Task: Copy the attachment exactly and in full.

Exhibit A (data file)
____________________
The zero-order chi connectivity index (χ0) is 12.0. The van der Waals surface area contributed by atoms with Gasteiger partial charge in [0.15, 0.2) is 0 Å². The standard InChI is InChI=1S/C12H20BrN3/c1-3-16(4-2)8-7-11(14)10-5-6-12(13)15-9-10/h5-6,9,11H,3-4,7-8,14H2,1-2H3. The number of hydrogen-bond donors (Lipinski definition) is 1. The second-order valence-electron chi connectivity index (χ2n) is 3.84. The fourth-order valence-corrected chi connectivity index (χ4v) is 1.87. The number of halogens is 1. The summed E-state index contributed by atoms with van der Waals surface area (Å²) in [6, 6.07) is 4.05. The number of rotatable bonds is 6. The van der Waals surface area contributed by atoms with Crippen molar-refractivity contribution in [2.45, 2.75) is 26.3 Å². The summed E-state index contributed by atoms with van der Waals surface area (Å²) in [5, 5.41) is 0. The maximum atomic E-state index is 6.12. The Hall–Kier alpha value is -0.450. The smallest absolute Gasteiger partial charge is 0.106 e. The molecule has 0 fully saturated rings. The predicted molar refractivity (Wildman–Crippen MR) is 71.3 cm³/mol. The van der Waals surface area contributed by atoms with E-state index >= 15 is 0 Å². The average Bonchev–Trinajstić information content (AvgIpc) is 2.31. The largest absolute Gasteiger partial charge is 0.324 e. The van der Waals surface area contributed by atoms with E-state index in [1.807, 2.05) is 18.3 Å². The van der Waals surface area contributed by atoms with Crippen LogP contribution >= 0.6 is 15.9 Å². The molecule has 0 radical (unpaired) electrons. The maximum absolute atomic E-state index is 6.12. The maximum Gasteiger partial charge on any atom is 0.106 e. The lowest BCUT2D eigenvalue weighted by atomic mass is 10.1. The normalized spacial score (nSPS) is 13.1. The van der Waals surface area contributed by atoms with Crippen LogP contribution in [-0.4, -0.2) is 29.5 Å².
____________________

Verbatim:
The zero-order chi connectivity index (χ0) is 12.0. The van der Waals surface area contributed by atoms with Gasteiger partial charge in [0.15, 0.2) is 0 Å². The standard InChI is InChI=1S/C12H20BrN3/c1-3-16(4-2)8-7-11(14)10-5-6-12(13)15-9-10/h5-6,9,11H,3-4,7-8,14H2,1-2H3. The number of hydrogen-bond donors (Lipinski definition) is 1. The second-order valence-electron chi connectivity index (χ2n) is 3.84. The fourth-order valence-corrected chi connectivity index (χ4v) is 1.87. The number of halogens is 1. The summed E-state index contributed by atoms with van der Waals surface area (Å²) in [6, 6.07) is 4.05. The number of rotatable bonds is 6. The van der Waals surface area contributed by atoms with Crippen molar-refractivity contribution in [2.45, 2.75) is 26.3 Å². The summed E-state index contributed by atoms with van der Waals surface area (Å²) in [5, 5.41) is 0. The maximum atomic E-state index is 6.12. The Hall–Kier alpha value is -0.450. The smallest absolute Gasteiger partial charge is 0.106 e. The molecule has 0 fully saturated rings. The predicted molar refractivity (Wildman–Crippen MR) is 71.3 cm³/mol. The van der Waals surface area contributed by atoms with E-state index >= 15 is 0 Å². The average Bonchev–Trinajstić information content (AvgIpc) is 2.31. The largest absolute Gasteiger partial charge is 0.324 e. The van der Waals surface area contributed by atoms with E-state index in [1.807, 2.05) is 18.3 Å². The van der Waals surface area contributed by atoms with Crippen LogP contribution >= 0.6 is 15.9 Å². The molecule has 0 radical (unpaired) electrons. The maximum absolute atomic E-state index is 6.12. The maximum Gasteiger partial charge on any atom is 0.106 e. The lowest BCUT2D eigenvalue weighted by atomic mass is 10.1. The normalized spacial score (nSPS) is 13.1. The van der Waals surface area contributed by atoms with Crippen LogP contribution in [-0.4, -0.2) is 29.5 Å².